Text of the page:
Eczema Common Worldwide
Eczema is characterized by dry, red, and itchy patches on the skin. The chronic, non-contagious condition affects 5%-20% of the world's population but is especially common in children, more than half of whom will outgrow it.
The American Academy of Dermatology says eczema may be an abnormal response of the body's immune system to allergens like animal dander and dust mites. There is no cure, but moisturizers are generally recommended, along with topical corticosteroids. In some cases, doctors recommend an antihistamine to reduce itching.
Probiotic supplements seem to reduce diarrhea and bloating in kids who have been treated with antibiotics, and they are marketed as such, but in her experience, they don't have a noticeable effect on eczema, says Nanette Silverberg, MD, director of pediatric and adolescent dermatology at St. Luke's-Roosevelt Hospital Center in New York City.
"Probiotics conceptually were well received by parents because it's a natural extract and if prepared properly could be quite safe. I haven't found them effective. I haven't seen any dramatic improvements in eczema," she says.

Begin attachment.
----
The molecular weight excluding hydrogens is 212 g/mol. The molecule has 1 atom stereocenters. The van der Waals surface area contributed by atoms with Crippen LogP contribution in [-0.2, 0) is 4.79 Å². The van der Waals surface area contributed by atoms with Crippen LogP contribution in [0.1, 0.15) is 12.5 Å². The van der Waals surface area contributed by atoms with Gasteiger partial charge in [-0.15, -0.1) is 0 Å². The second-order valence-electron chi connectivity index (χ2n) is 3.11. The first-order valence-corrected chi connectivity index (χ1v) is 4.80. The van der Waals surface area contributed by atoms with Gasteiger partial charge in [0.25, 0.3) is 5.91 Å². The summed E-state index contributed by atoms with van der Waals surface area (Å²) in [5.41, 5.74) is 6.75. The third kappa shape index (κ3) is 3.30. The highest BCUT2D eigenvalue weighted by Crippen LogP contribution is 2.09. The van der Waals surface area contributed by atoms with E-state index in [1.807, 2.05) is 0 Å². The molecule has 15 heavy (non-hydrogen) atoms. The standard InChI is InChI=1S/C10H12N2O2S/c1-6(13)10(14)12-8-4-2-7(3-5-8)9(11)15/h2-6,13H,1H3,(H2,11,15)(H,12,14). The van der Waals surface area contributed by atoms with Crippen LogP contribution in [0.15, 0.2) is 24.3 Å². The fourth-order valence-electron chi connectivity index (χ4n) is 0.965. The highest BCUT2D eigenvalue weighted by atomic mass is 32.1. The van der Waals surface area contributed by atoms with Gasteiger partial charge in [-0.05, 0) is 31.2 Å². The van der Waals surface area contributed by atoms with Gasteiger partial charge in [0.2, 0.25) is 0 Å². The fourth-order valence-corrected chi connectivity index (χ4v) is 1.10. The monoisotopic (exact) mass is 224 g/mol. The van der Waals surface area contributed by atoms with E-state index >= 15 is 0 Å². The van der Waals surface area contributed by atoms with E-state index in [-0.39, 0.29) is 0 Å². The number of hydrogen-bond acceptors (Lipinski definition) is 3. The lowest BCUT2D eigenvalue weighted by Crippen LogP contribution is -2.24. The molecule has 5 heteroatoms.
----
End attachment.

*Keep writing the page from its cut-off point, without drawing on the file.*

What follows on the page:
But Silverberg says there aren't enough data to prove either way the efficacy of probiotics. The review focused on small studies that might not give conclusive evidence.
Andrea Cambio, MD, FAAD, a dermatologist in Cape Coral, Fla., says patients and parents often ask about probiotics because they favor a more natural remedy to eczema. Still, she also hasn't seen positive results from probiotic treatment and isn't convinced they are completely safe. But she isn't discounting them completely.
"What is exciting is that his area of research has such great potential for future investigation," Cambio says.